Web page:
So much for strong and inclusive growth, Mr. Prime Minister. We'd like to opt out, sir, because the growth may be strong, but it can never be inclusive - we Kannadigas need some time to get included. I only hope you have not already excluded Kannadigas from this whole existence thing.

FDI in retail and a not-so-small detail

Get on to any news channel debating about FDI in retail, and one point makes itself stand out if you’re a discerning Kannadiga. And that is: the entire debate is conducted in such a way and by such people that we Kannadigas are not even part of it.

We are not even deemed necessary in a debate whose pre-decided outcome—viz., the ‘coming’—is going to decide our existence on the planet. This is the how genocide works: it starts by denying any effective role to the victims in what matters to them, i.e., by removing them from the scene. Kannadiga Removal - akin to (Red) Indian Removal during the European colonization of the Americas - cannot but be lucrative to those waiting to come to Karnataka for much needed room. The colonizer always fantasizes about empty colonies which his ilk can milk. Until the last native is removed, he even speaks of his unyielding concern for them.

One may find some solace in the fact that the final call on FDI in retail is to be taken by the State Govt. and that the BJP, which heads it, is opposed to the move. But such is the depth of political insignificance to which we Kannadigas have allowed ourselves to sink in India that it will be na├»ve for Kannadigas to claim authorship of this opposition. Its authors are the Nitin Gadkaris, the L. K. Advanis and Narendra Modis with our own B. S. Yeddyurappas and Jagadish Shettars nodding their heads in silent reverence and cultivated awe at everything authored by them. But what we are not the authors of, we cannot expect constant benevolence from. Therefore, in the ultimate analysis, Kannadigas do not have the power to stop the BJP from changing its stance when it appears politically lucrative—which it will appear, going by the definition of politically lucrative, very soon.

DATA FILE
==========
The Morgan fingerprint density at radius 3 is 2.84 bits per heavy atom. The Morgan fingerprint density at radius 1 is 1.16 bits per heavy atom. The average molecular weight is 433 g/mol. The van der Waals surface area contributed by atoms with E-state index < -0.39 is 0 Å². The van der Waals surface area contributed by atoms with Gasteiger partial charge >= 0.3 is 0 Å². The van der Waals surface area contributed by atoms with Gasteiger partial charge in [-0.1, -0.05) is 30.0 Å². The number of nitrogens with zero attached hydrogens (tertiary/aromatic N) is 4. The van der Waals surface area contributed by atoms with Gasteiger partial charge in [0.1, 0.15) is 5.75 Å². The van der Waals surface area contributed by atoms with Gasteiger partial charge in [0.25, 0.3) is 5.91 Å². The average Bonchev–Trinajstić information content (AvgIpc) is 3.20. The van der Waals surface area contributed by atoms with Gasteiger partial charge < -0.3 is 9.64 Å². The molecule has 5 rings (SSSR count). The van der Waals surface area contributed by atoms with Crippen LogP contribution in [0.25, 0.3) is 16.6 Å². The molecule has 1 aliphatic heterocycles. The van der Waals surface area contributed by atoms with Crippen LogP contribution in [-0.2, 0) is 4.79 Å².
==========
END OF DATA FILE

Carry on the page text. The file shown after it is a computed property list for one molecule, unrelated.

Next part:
The Congress government at the Centre is selling FDI in retail as an employment scheme. That it sure is, but for whom? For the more populous and more closely packed North Indians, who else? And where are they going to be employed? All over India! Retail outlets in Karnataka’s cities are already teeming with them; they’re even found blatantly refusing customer service in Kannada. We Kannadigas are not even being requested to martyr ourselves to employ the northerners; it is assumed that we possess the ‘good nature’ to lay down our lives for what is being described as the ‘national interest’. “You’re good boys and good girls,” we’re told, “so be good Indians and make way for your brethren from the North.” Anyone who has dug deep into Karnataka’s history realizes that not a few centuries have elapsed with us making way for the northerners in every field imaginable. So much so, that there must arise no doubt in the mind of the discerning thinker that an Aryan Migration to Karnataka is happening right under our noses.

It is prudent, on the whole, for the Kannadigas to recognize that the BJP cannot be expected to uphold their interests when push comes to shove and a politically meaningful decision has to be made about FDI in retail. The Congress has already let us down. In India, political advantage to the so-called national parties comes from placing North Indians at an advantage. And the overall scheme of things is such that this advantage cannot come but at the disadvantage of politically insignificant peoples like the Kannadigas. It is high time the Kannadigas make themselves politically significant at the all-India level. And how is this to be achieved, save by indulging in a process which draws quite some bad press today—the so-called politicization of the Kannadiga identity? And how is this process to be made possible, if not by staying away from both the BJP and the Congress?

(Pic: http://www.outlookindia.com)